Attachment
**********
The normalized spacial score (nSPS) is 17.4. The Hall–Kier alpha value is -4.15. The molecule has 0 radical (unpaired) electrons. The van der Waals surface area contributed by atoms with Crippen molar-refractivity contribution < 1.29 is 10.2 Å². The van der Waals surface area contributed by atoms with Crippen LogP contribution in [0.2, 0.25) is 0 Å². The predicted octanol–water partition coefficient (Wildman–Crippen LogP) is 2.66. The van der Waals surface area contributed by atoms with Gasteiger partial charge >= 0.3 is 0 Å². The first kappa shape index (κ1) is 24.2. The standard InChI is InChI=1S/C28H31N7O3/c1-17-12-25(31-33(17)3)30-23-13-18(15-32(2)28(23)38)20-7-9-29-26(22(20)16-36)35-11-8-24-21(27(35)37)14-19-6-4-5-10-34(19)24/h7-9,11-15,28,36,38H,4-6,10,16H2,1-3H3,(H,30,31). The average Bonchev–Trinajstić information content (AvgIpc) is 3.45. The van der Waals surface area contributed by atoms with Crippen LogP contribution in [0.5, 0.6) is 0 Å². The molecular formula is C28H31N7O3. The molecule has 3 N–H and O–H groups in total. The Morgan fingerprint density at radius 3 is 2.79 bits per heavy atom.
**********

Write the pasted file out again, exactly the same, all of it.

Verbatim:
The normalized spacial score (nSPS) is 17.4. The Hall–Kier alpha value is -4.15. The molecule has 0 radical (unpaired) electrons. The van der Waals surface area contributed by atoms with Crippen molar-refractivity contribution < 1.29 is 10.2 Å². The van der Waals surface area contributed by atoms with Crippen LogP contribution in [0.2, 0.25) is 0 Å². The predicted octanol–water partition coefficient (Wildman–Crippen LogP) is 2.66. The van der Waals surface area contributed by atoms with Gasteiger partial charge >= 0.3 is 0 Å². The first kappa shape index (κ1) is 24.2. The standard InChI is InChI=1S/C28H31N7O3/c1-17-12-25(31-33(17)3)30-23-13-18(15-32(2)28(23)38)20-7-9-29-26(22(20)16-36)35-11-8-24-21(27(35)37)14-19-6-4-5-10-34(19)24/h7-9,11-15,28,36,38H,4-6,10,16H2,1-3H3,(H,30,31). The average Bonchev–Trinajstić information content (AvgIpc) is 3.45. The van der Waals surface area contributed by atoms with Crippen LogP contribution in [0.5, 0.6) is 0 Å². The molecular formula is C28H31N7O3. The molecule has 3 N–H and O–H groups in total. The Morgan fingerprint density at radius 3 is 2.79 bits per heavy atom.